The convergence of IT and operational technology (OT) is well underway, making IT’s influence on OT environments — both at the technological and personnel levels — critical to the future success of businesses. While these teams have not typically worked together and often find themselves at odds when it comes to networking, maintenance and ownership, the time for playing nice is now. Here are some critical factors for success in managing the meeting of these two worlds.
When IT and OT Come Together
Security is often the first place IT and OT teams meet. There are always kinks to iron out, and ensuring a strong security posture is paramount regardless of the teams involved. It’s just a matter of helping these teams get on the same level for the greater goal.
What are the red flags to keep an eye out for? Figuring out process and technology ownership is one of the first areas where issues arise. Not properly distinguishing ownership will lead to disjointed operations. Then there’s the problem of OT professionals thinking their IT counterparts don’t understand their systems. IT operators, on their part, don’t think OT teams have the expertise to manage the latest wave of connected devices. They’re both wrong — and right. The reality is they need to come together to overcome the barriers that could lead to increased risk. Both teams are needed for the most effective and secure IT/OT infrastructure.
This is best accomplished when we stop isolating teams and have a CISO or other liaison managing overall operations from above. This leader will need to make it clear why OT can’t ride the Industry 4.0 wave without the help of IT, while also highlighting the importance of each team and the roles within them.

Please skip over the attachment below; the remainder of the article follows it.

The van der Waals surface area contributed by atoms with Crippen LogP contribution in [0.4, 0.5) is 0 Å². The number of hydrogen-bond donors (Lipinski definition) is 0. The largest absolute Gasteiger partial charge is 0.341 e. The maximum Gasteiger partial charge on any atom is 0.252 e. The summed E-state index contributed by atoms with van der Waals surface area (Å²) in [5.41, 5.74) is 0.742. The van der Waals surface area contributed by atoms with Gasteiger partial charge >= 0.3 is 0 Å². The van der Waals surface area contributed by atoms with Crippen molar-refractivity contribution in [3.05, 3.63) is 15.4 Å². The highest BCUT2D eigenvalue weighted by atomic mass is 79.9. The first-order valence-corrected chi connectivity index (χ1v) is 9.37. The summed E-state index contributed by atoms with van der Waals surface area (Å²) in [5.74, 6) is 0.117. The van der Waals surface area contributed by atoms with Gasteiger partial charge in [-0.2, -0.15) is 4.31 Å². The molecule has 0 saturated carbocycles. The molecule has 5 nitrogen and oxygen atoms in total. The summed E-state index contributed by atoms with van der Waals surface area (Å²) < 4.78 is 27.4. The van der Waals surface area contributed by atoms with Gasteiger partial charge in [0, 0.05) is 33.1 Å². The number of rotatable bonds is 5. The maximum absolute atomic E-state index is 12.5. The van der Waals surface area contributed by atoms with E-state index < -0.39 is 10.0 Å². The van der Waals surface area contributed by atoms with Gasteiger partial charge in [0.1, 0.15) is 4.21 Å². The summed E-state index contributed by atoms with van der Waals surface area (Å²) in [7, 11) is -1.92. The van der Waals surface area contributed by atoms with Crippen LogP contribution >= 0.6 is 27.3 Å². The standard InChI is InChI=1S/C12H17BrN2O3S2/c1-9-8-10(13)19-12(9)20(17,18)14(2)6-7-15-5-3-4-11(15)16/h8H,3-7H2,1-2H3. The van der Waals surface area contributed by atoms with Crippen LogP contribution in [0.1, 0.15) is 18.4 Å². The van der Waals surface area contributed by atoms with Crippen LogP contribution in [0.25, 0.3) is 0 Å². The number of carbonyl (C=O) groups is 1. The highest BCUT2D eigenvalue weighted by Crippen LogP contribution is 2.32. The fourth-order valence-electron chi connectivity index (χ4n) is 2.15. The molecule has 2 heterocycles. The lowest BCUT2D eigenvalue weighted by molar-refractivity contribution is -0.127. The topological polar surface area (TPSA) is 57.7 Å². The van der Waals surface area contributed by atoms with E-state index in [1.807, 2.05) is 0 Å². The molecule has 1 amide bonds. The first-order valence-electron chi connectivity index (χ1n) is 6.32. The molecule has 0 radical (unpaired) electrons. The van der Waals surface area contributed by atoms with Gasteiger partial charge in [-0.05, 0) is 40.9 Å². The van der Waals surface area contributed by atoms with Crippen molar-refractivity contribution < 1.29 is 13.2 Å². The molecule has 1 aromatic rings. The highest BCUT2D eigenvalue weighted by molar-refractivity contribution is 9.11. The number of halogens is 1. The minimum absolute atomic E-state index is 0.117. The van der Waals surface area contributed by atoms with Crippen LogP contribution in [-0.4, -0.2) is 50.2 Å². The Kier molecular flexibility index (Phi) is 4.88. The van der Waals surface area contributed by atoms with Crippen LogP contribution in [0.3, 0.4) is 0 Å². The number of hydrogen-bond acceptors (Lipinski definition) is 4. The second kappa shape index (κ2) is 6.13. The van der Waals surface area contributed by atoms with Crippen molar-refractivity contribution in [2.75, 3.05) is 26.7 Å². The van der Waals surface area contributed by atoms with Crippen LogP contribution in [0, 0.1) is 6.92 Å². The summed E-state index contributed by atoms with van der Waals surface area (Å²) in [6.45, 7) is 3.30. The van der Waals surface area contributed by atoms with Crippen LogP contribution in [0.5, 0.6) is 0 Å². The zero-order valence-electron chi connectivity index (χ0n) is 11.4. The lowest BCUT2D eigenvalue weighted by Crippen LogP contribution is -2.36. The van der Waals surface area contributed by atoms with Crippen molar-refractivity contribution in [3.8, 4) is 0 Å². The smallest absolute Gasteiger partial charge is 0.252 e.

Are There Downsides to the Shift?
There are always complaints about the effects of bringing IT and OT together. The primary one is that OT environments become exposed as they become more connected. But the risk is worth the benefit. New smart OT technology, and Internet of Things (IoT) as a whole has not had the rigorous regulation and oversight that IT assets have had up to this point. With new IoT assets, automation is tricky, lack of visibility makes it harder to investigate and remediate issues, and the usage of “shadow IT/OT” creates issues if left unchecked. The results are often disastrous, from halted operations in manufacturing to patient issues in medical environments.
In short, it’s more dangerous to resist the shift in favor of maintaining the status quo. Amid rapid technological and organizational changes, not having insight into what’s happening at all levels of the tech stack is asking for trouble.
Another worry is the people problem. Smart technology means you need fewer people, right? Not necessarily. The same people can now handle more complex and creative tasks. No one wants to download reports from oil tanks on location day in and day out when smart technology could do this across numerous tanks across the country in a fraction of the time. The transition won’t happen naturally, but it’s a gamechanger with the right guidance from the business. Additionally, assuming technology will completely displace humans at the onset is naive. Humans will still be needed to usher in new technology as it makes its way into the enterprise.
All organizations and their employees want the same thing — to deliver the best service while incurring the least risk. We cannot sacrifice the proper deployment of technology for the sake of speed or fear of change. A new era of industrialization is upon us, and it requires a new approach.
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